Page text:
Research guides can be a truly effective way to start working on almost any research problem. You can quickly find out how to do research in a particular legal subject area by using a legal research guide. Law librarians prepare guides to help students, faculty, and legal professionals to find the law as easily as possible.
A research guide can help you in several ways. Here are two:
1. As mentioned in yesterday's post, a guide help you find the best secondary sources. You can find the right secondary source for the area of law you need to cover. If you are looking for a treatise on civil procedure, a guide may direct you to Moore’s or Wright & Miller. If you are looking for Canadian primary law, a guide may direct you to the relevant federal or provincial reporter. A research guide can also help point you to the relevant case or statutory law in a particular area.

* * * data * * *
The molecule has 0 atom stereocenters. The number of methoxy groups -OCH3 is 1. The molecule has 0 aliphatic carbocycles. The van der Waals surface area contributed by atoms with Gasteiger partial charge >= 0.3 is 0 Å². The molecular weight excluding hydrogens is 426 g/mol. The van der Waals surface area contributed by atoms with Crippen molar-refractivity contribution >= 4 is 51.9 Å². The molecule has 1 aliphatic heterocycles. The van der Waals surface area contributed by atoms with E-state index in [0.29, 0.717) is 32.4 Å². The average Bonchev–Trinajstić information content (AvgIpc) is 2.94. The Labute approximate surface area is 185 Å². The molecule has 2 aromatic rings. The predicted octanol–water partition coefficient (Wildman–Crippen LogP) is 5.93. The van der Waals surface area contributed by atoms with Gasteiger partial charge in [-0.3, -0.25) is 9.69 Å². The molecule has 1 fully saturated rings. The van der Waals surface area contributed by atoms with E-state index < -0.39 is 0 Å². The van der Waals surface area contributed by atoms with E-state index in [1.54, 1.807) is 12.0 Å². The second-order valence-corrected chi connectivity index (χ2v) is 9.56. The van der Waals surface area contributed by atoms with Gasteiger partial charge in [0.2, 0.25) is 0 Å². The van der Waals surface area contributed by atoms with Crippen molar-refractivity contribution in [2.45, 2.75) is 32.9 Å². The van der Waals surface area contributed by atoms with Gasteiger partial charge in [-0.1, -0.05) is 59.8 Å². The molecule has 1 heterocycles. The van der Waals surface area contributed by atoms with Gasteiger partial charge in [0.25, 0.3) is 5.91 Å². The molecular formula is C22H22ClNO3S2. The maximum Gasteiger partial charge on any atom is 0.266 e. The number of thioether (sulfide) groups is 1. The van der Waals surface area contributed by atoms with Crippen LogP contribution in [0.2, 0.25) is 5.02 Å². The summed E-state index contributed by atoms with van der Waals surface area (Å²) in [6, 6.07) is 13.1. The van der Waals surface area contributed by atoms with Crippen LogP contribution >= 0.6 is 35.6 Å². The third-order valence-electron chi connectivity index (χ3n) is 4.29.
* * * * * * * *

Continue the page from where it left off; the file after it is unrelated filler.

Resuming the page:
2. A guide canalso help you with the actual mechanics of research, that is, not just where to look but how to use the resources. A good example is our research guide on Connectiicut Legislative History that takes you step by step through the process of finding relevant materials.
This library has several research guides that can be accessed through the library’s website by clicking on the Library Guides link in the center of the main page. Our guides are updated on a regular basis. For a sampling take a look at the guide on doing Federal Legislative History, the Insurance Law Collection guide or the one on Indian Law.
But what if you can’t find the guide you need on our website? Most academic law libraries maintain their own legal research guides and there are some great commercial sources. Look for tomorrow's post to find out how to locate research guides from other law libraries.